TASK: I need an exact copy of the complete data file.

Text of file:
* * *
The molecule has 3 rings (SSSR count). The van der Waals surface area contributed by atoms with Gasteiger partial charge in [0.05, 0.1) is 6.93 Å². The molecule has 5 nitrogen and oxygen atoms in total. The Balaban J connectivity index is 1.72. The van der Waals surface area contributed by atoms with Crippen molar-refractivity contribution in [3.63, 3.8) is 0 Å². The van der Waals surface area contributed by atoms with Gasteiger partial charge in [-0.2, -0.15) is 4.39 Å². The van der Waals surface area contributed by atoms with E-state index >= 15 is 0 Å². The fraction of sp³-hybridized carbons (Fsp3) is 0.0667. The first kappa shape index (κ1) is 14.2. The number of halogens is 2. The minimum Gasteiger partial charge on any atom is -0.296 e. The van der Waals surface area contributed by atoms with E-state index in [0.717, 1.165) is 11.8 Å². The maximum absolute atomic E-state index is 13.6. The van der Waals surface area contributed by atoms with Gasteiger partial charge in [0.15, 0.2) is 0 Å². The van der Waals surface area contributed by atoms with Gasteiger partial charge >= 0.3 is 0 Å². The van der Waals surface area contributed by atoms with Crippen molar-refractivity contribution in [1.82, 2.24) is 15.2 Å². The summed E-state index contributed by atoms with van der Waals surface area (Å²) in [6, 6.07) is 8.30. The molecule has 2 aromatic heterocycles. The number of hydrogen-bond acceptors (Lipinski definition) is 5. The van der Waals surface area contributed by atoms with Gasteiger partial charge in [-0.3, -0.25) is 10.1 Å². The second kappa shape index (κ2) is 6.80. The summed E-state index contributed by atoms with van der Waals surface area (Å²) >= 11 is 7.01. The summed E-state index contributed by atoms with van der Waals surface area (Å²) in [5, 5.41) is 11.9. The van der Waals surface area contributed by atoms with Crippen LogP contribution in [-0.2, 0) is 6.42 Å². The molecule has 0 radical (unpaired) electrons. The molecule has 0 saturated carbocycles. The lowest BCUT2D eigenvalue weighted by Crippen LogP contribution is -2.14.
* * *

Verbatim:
The molecule has 3 rings (SSSR count). The van der Waals surface area contributed by atoms with Gasteiger partial charge in [0.05, 0.1) is 6.93 Å². The molecule has 5 nitrogen and oxygen atoms in total. The Balaban J connectivity index is 1.72. The van der Waals surface area contributed by atoms with Crippen molar-refractivity contribution in [3.63, 3.8) is 0 Å². The van der Waals surface area contributed by atoms with Gasteiger partial charge in [-0.2, -0.15) is 4.39 Å². The van der Waals surface area contributed by atoms with E-state index >= 15 is 0 Å². The fraction of sp³-hybridized carbons (Fsp3) is 0.0667. The first kappa shape index (κ1) is 14.2. The number of halogens is 2. The minimum Gasteiger partial charge on any atom is -0.296 e. The van der Waals surface area contributed by atoms with E-state index in [0.717, 1.165) is 11.8 Å². The maximum absolute atomic E-state index is 13.6. The van der Waals surface area contributed by atoms with Gasteiger partial charge in [0.15, 0.2) is 0 Å². The van der Waals surface area contributed by atoms with Gasteiger partial charge >= 0.3 is 0 Å². The van der Waals surface area contributed by atoms with Crippen molar-refractivity contribution in [1.82, 2.24) is 15.2 Å². The summed E-state index contributed by atoms with van der Waals surface area (Å²) in [6, 6.07) is 8.30. The molecule has 2 aromatic heterocycles. The number of hydrogen-bond acceptors (Lipinski definition) is 5. The van der Waals surface area contributed by atoms with Gasteiger partial charge in [-0.3, -0.25) is 10.1 Å². The second kappa shape index (κ2) is 6.80. The summed E-state index contributed by atoms with van der Waals surface area (Å²) >= 11 is 7.01. The summed E-state index contributed by atoms with van der Waals surface area (Å²) in [5, 5.41) is 11.9. The van der Waals surface area contributed by atoms with Crippen LogP contribution in [-0.2, 0) is 6.42 Å². The molecule has 0 radical (unpaired) electrons. The molecule has 0 saturated carbocycles. The lowest BCUT2D eigenvalue weighted by Crippen LogP contribution is -2.14.